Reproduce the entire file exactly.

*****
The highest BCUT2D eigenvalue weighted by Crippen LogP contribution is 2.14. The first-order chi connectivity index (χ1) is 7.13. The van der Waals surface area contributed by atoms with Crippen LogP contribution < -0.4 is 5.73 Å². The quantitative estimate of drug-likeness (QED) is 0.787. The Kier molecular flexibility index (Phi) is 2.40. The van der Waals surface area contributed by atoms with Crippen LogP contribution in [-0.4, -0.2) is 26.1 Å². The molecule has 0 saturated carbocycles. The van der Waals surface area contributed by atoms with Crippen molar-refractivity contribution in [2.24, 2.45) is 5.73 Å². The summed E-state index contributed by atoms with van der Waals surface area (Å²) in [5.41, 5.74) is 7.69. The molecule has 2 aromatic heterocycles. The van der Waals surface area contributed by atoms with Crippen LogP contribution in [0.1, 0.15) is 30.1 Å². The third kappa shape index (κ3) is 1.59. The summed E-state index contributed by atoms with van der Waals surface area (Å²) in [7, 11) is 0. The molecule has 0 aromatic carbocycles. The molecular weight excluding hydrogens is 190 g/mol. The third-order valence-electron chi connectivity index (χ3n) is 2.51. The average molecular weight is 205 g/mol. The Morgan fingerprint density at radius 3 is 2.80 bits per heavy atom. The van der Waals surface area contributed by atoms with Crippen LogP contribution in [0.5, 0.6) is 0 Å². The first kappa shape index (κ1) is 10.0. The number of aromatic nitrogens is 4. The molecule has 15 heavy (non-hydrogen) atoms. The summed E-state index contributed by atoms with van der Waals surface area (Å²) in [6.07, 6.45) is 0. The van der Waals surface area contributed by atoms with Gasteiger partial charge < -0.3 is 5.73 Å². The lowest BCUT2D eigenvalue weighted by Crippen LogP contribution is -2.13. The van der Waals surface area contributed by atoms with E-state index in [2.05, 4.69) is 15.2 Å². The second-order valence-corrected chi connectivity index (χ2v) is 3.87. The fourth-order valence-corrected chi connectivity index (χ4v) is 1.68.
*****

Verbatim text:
The highest BCUT2D eigenvalue weighted by Crippen LogP contribution is 2.14. The first-order chi connectivity index (χ1) is 7.13. The van der Waals surface area contributed by atoms with Crippen LogP contribution < -0.4 is 5.73 Å². The quantitative estimate of drug-likeness (QED) is 0.787. The Kier molecular flexibility index (Phi) is 2.40. The van der Waals surface area contributed by atoms with Crippen LogP contribution in [-0.4, -0.2) is 26.1 Å². The molecule has 0 saturated carbocycles. The van der Waals surface area contributed by atoms with Crippen molar-refractivity contribution in [2.24, 2.45) is 5.73 Å². The summed E-state index contributed by atoms with van der Waals surface area (Å²) in [5.41, 5.74) is 7.69. The molecule has 2 aromatic heterocycles. The van der Waals surface area contributed by atoms with Crippen LogP contribution in [0.1, 0.15) is 30.1 Å². The third kappa shape index (κ3) is 1.59. The summed E-state index contributed by atoms with van der Waals surface area (Å²) in [7, 11) is 0. The molecule has 0 aromatic carbocycles. The molecular weight excluding hydrogens is 190 g/mol. The third-order valence-electron chi connectivity index (χ3n) is 2.51. The average molecular weight is 205 g/mol. The Morgan fingerprint density at radius 3 is 2.80 bits per heavy atom. The van der Waals surface area contributed by atoms with Crippen LogP contribution in [0.5, 0.6) is 0 Å². The first kappa shape index (κ1) is 10.0. The number of aromatic nitrogens is 4. The molecule has 15 heavy (non-hydrogen) atoms. The summed E-state index contributed by atoms with van der Waals surface area (Å²) in [6.07, 6.45) is 0. The van der Waals surface area contributed by atoms with Gasteiger partial charge < -0.3 is 5.73 Å². The lowest BCUT2D eigenvalue weighted by Crippen LogP contribution is -2.13. The van der Waals surface area contributed by atoms with E-state index in [2.05, 4.69) is 15.2 Å². The second-order valence-corrected chi connectivity index (χ2v) is 3.87. The fourth-order valence-corrected chi connectivity index (χ4v) is 1.68.